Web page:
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What is rinding? and other postmodern neologisms

11 August, 2009
Rind by keishkakeishka, (c) Creative Commons, some rights reserved.

Rind by keishkakeishka, (c) Creative Commons, some rights reserved.

Below is an announcement about an upcoming lecture by Kathleen Stewart in Sydney.  Scroll on down to wonder at the postmodern abstract for her talk.

Transforming Cultures is pleased to announce that this year the TfC Annual Lecture will be presented by:

Professor Kathleen Stewart (Dept. of Anthropology, University of Texas, Austin).

Atmospheric Atunements

Thursday 20th August 2009, 6:00-8:00 pm
University of Technology in Sydney Gallery Function Centre, Level 6, UTS Tower Building.

Abstract:
Something throws itself together. Or sags, shifts tone, or fails. Invisible airs quicken around nascent forms, rinding up like the skin of an orange. Circulating forces waver and pulse, visceralizing the sheer sense of something happening. The ordinary hums with the background noise of all that takes place in moments, scenes, objects, resonances, rhythms. The atmospheric attunes to the sentience of things passing in and out of existence, to the expressivity of what Giorgio Agamben calls ‘whatever being’. This sensing out that attends is itself a labor of worlding, an effort to inhabit a flighty ground.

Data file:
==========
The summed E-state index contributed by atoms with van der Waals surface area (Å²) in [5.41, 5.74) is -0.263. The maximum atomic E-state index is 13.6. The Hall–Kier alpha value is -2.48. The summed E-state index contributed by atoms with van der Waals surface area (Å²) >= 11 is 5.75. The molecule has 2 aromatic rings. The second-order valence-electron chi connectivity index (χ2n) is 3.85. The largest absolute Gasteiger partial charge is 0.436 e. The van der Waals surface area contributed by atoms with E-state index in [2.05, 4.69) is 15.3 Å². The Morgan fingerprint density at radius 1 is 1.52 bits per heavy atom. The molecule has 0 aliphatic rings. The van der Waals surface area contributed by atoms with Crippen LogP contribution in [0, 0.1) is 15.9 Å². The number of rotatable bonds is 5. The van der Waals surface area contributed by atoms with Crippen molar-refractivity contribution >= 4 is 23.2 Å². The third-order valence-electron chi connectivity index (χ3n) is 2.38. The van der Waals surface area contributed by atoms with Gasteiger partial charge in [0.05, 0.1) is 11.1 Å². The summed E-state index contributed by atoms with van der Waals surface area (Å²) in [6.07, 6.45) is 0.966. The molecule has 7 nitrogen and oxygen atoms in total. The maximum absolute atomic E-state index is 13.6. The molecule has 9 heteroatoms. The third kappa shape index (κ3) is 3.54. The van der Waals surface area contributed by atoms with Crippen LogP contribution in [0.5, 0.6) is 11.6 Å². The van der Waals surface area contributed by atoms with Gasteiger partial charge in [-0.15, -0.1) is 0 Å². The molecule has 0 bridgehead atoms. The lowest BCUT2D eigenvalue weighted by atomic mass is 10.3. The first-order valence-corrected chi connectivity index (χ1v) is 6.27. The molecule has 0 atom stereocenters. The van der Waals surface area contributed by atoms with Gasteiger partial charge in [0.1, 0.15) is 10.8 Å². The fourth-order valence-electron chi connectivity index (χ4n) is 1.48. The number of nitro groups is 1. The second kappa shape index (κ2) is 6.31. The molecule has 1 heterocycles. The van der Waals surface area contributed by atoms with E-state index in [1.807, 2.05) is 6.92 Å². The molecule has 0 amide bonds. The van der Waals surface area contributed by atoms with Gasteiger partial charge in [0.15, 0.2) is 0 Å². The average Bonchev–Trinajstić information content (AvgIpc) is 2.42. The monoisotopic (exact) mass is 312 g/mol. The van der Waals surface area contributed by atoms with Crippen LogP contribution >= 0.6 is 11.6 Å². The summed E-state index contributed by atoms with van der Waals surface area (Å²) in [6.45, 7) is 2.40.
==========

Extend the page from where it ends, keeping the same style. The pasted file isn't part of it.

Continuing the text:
This writing asks what it takes to live out the worlding of forces rinding up and dissipating. But it also wonders about the significance of accretion itself. The way that an atmosphere accretes for senses in sync with it (or sort it) and the worlding that accrues partially or fully, quickly or slowly, for a time, with habit or shock, in practices or daydreams. A worlding – an attunement – that can be sloughed off, realized, imagined, brought to bear or just born.

I hope to attend so that, if there’s a question and answer session afterward, I can ask, “What is rinding?”

14 Comments leave one →
  1. 11 August, 2009 5:17 pm

    The orange?
    In Italian we call this “parole in liberta'” (it can be translated in English as words going mad) :-p
    in any case, I am sorry that I can not attend it as well (despite my allergic reaction to post-modernism in general)

  2. 12 August, 2009 7:35 am

    Yeah, Kathleen Stewart’s awesome that way. What makes it particularly great is that her book, anyway, is about Appalachian poverty, tin shacks, coal-miners’ wives, possum-eatin’, and so on. A rich cocktail.

  3. costa permalink
    12 August, 2009 10:10 am